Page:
Marieke Maertens & Francesca Ostuzzi Ghent University Belgium
Katrien De Schepper & Lieven De Couvreur, Howest University College Belgium
Maya Hoveskog, Halmstad University Sweden
Nicole Norris, Georgian College Canada
A work-in-progress case study, examining how to develop a systemic framework leveraging frugal product innovations for healthcare and Flourishing business model innovations.
The innovation space created by designers within healthcare is meant to empower users (e.g. nurses, therapists and patients). Due to the variety of users and systems involved, this is a complex task. Often products fall short or do not bring the empowerment they promise, eroding “our sense of independence” (McDonagh & Thomas, 2010, p. 182). In this context, we see two innovation pathway extremes. (1) the creation of unique products -often hacks- deriving from a bottom-up and inclusive approach, often connected with open-source licenses, the maker movement (De Couvreur & Goossens, 2011) and aligning to the “bare minimum” needed by the users. These solutions are often the perfect fit for one user-context, but they remain limited in volume and accessibility to many users. (2) The creation of industrial, mass-produced and universal designs. These solutions face the paradox for which the larger the target group the higher the volume to be produced, but also the higher the inner diversity. This puts pressure on industries which results in an erosion of the primary goal of product fit, with an alignment to the average one-size-fits-all, which might not perfectly fit anyone (Nelson & Stolterman, 2012; Braun, 2002). Even though these bottom-up and top-down dynamics cross paths, as for example in the lead users’ innovation (von Hippel, 1986), what still remains is the question: is there a combined pathway that allows for the creation, production and distribution of solutions for healthcare and well being, making them available to many, without losing the goodness of fit?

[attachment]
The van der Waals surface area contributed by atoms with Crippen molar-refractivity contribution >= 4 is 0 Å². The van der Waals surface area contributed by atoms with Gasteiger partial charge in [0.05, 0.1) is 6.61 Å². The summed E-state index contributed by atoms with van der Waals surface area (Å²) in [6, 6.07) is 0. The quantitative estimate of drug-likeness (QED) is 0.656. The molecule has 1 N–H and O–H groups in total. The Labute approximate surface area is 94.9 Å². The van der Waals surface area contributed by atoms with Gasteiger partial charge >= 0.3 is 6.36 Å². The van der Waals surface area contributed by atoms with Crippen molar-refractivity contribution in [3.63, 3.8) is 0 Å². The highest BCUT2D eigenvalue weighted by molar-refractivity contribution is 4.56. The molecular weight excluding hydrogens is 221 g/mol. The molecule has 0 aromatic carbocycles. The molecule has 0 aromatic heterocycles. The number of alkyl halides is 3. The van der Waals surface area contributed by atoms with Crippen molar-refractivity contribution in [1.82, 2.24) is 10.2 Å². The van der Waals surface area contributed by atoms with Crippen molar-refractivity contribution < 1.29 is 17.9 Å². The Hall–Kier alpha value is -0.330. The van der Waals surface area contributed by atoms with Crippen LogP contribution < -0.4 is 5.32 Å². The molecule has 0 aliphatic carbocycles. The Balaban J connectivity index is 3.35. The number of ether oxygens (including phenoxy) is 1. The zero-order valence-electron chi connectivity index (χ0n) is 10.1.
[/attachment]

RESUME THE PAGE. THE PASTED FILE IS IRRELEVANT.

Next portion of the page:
Here, the concept of sustainability-as-flourishing and frugal innovation combined, as later described, might provide some insights. To build on this, the aim of the study is two-fold; First, from a practice-based design perspective, to understand how to apply the concept of frugal innovation to upscale idiosyncratic hacking solutions coming from local healthcare professionals into marketable products-systems for flourishing. Second, to explore the potential roles of a tool for business modelling towards flourishing (flourishing business canvas) in this process. This has been done with the help of an empirical illustration developed as a collaboration between two higher education institutions in Belgium (Howest and Ghent University).